Antipsychotic medications are sometimes used for treatment when individuals are in a manic episode or a depressive episode. They vary in their effectiveness for treating these episodes. Your doctor will help you choose the best one for you.

Be Patient!

All antipsychotic medications must be taken as prescribed. Their effects can sometimes be noticed within the same day of the first dose. However, the full benefit of the medication may not be realized until after a few weeks of treatment. It is important that you don’t stop taking your medication because you think it’s not working. Give it time!

Keep Working to Find the Right Fit

Like mood stabilizers, the antipsychotic medication you try first may not lead to improvements in symptoms. It may be necessary to try another medication or combination of medications. Talk to your doctor if your symptoms do not improve.

Prevent Relapse: Don’t Stop!

Once you have responded to treatment, it is important to continue taking your medication as prescribed to prevent your symptoms from coming back or worsening. Do not abruptly stop taking your medications, even if you are feeling better as this may result in a relapse. Medication should only be stopped under your doctor’s supervision. If you want to stop taking your medication, talk to your doctor about how to correctly stop.


Some antipsychotic medications are available as long-acting injectables. Use of injectable medications is one strategy that can be used for individuals who regularly forget to take their medication.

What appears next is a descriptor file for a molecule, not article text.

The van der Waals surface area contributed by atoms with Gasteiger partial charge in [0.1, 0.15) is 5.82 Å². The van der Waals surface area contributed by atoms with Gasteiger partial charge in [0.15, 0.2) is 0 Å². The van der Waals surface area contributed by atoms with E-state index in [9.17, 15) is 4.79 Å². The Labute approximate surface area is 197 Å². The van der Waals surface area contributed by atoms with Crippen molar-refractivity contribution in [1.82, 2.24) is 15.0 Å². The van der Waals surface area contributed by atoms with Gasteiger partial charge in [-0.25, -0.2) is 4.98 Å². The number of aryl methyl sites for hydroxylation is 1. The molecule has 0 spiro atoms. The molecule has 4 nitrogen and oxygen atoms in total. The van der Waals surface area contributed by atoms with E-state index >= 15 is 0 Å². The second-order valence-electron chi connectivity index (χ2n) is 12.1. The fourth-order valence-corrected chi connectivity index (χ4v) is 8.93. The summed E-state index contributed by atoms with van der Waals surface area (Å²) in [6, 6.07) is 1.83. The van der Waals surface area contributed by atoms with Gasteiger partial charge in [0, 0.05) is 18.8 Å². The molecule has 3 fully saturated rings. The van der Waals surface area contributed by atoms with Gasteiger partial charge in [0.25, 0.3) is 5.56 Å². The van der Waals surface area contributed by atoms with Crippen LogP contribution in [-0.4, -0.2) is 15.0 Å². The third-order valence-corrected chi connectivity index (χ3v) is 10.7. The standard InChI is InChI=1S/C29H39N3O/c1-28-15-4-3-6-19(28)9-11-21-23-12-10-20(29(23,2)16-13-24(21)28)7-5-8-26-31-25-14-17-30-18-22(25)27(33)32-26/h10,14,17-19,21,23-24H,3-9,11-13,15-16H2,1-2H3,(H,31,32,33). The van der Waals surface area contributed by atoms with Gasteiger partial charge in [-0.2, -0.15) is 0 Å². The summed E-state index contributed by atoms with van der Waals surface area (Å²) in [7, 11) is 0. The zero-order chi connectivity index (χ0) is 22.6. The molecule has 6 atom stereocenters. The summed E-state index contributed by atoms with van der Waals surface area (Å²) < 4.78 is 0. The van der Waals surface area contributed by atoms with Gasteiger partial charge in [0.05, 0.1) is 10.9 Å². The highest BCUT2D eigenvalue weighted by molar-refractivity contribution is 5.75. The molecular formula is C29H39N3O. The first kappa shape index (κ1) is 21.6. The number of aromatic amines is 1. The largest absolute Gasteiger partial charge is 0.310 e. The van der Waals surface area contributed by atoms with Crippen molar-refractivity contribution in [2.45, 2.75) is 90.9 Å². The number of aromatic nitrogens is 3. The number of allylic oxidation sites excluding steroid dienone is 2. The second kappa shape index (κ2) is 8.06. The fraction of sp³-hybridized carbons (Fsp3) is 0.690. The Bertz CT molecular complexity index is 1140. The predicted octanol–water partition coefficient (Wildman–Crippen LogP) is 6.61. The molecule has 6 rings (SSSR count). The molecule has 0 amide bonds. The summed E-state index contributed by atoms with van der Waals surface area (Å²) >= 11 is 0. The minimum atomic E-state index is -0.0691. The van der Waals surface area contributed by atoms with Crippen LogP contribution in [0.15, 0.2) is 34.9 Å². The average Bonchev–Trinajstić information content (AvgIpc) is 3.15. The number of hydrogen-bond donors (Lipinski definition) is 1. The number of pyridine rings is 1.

Antipsychotic Medications

These are sometimes referred to as conventional, typical or first-generation antipsychotic medications:

  • Chlorpromazine (Thorazine)
  • Fluphenazine (Prolixin)
  • Haloperidol (Haldol)
  • Loxapine (Loxitane or Loxapac)
  • Perphenazine (Trilafon)
  • Thiothixene (Navane)
  • Trifluoperazine (Stelazine)

These are sometimes referred to as atypical or second-generation antipsychotic medications:

  • Aripriprazole (Abilify)
  • Asenapine (Saphris)
  • Clozapine (Clozaril)
  • Iloperidone (Fanapt)
  • Lurasidone (Latuda)
  • Olanzapine (Zyprexa)
  • Paliperidone (Invega)
  • Quetiapine (Seroquel)
  • Risperidone (Risperdal)
  • Ziprasidone (Geodon)

Long-Acting Injectable Antipsychotic Medications

Certain antipsychotic medications are available as long-acting injectables. These medications are given every two to four weeks. Some patients find these more convenient because they don’t have to take the medications daily. The side effects of these medications are similar to their oral counterparts.

  • Fluphenazine (Prolixin decanoate)
  • Haloperidol (Haldol decanoate)
  • Olanzapine (Zyprexa Relprevv)
  • Paliperidone (Sustena)
  • Risperidone (Risperdal Consta)

Side Effects of Antipsychotic Medications

Like all medications, antipsychotic medications can have side effects. In many cases they are mild and tend to diminish with time. Many people have few or no side effects, and the side effects people typically experience are tolerable and subside within a few days. Your doctor will discuss some common side effects with you. Check with your doctor if any of the common side effects persist or become bothersome. If you experience side effects, talk to your doctor before making any decisions about discontinuing treatment.